Recalling the Day, 35 Years Ago, When An Artist Transformed a Tribeca Bridge
One of nearly 30 volunteers from the International Brotherhood of Painters and Allied Trades who sprayed the Canal Street bridge "in shades of the violet spectrum; the colors of the setting sun," artist Eric Arctander wrote of his Hudson Summer Sunset. Photo: Carl Glassman
Those were the days in Tribeca, when an artist could get 30 guys together and spray paint a bridge with a trio of vivid colors—legally.
August marked the 35th anniversary of Hudson Summer Sunset, the site-specific work of artist A. Eric Arctander, who died in 2013 at age 68.
“We lived on Front Street just off of Wall and Lower Manhattan was our playground,” the artist’s widow, Dell Jones, told the Trib in an interview. “You could do anything you wanted to do.”
The year before, Arctander had carried out a project that called for painting the original shoreline of Lower Manhattan, from Pearl Street around The Battery and up Greenwich Street. Then he set his sights on the rusty bridge, which spanned Canal Street along an elevated, and later-to-be-demolished, section of the West Side Highway.
“He’s looking at this and going, this would be great. Like a piece of sculpture,” Jones remembered, laughing. “Let’s do something with it.”
“He really used Lower Manhattan like his coloring book,” she added.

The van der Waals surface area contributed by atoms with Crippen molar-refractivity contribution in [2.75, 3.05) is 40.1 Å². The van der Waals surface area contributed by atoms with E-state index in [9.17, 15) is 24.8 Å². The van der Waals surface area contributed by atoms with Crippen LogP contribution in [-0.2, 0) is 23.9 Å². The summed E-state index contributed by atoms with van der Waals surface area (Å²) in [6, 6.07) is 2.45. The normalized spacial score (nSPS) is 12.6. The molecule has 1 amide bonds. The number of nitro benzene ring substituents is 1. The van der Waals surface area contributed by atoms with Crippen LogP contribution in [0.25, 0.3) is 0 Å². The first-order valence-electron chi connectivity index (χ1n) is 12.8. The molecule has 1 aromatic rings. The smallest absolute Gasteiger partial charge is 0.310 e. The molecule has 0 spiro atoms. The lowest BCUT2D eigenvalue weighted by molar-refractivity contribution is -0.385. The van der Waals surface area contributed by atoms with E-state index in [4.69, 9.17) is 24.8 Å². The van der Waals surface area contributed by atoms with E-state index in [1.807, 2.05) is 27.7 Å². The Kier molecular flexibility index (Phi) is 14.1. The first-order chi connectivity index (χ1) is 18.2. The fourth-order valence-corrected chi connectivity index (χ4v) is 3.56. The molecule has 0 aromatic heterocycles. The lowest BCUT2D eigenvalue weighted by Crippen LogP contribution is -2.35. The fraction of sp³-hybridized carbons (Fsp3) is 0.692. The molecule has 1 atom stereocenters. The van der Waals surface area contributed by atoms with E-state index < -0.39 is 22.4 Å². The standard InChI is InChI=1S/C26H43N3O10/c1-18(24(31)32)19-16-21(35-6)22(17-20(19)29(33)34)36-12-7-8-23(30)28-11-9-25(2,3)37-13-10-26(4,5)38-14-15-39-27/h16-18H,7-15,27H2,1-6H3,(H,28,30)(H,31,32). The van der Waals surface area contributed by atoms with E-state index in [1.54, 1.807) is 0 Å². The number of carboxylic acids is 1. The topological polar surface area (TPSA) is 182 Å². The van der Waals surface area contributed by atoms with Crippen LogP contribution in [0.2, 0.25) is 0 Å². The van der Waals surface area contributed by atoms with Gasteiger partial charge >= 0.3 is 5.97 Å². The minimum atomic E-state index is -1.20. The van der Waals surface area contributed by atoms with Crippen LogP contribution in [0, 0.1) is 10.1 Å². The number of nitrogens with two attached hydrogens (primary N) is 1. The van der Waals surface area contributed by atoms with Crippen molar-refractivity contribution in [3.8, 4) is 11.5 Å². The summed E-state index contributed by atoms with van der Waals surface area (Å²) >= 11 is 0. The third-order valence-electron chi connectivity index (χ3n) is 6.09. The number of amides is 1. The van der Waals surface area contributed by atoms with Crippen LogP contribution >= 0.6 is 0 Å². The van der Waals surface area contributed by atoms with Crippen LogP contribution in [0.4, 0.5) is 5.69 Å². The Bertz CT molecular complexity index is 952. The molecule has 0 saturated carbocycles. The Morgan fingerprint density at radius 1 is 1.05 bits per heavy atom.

With union bridge painters donating their labor and a $4,500 grant from ITT World Communications, Arctander and workers climbed the span’s arches, painting one side pink, the other plum, the “colors of the setting sun,” Arctander said. Blue was applied to both edges of the roadbed. It took 140 gallons of paint to complete the job on Saturday, Aug. 1, 1981.
The bridge painters, Jones said, were happy to do it. They had been upset that the city allowed the doomed bridge to rust away and look unsightly. “It was a symbolic thing,” Jones said, “they wanted to show, look what we can do.”
Arctander also convinced ironworkers to place a 72-foot steel I beam from the edge of the road to the top of the bridge’s arc, marking the location of the sun as it set on the summer solstice. It was all done with the blessing of Community Board 1 and the city’s Department of Transportation.
The next day, the New York Times reported on the event.
“As the morning wore on and the area’s residents, many of them artists, emerged from their converted warehouses, reactions to the project ranged from pleasantries to fury,” the paper said.
The Times quoted one resident as saying that the artist should have consulted the neighbors about his choice of colors. Others complained to Arctander directly. “These are ’60s colors,” one said.
“The colors are sort of passé, but I like it,” a passerby noted.
Like it or not, the next year the multi-colored bridge—along with a section of the elevated roadway from Spring Street to the Battery—was gone.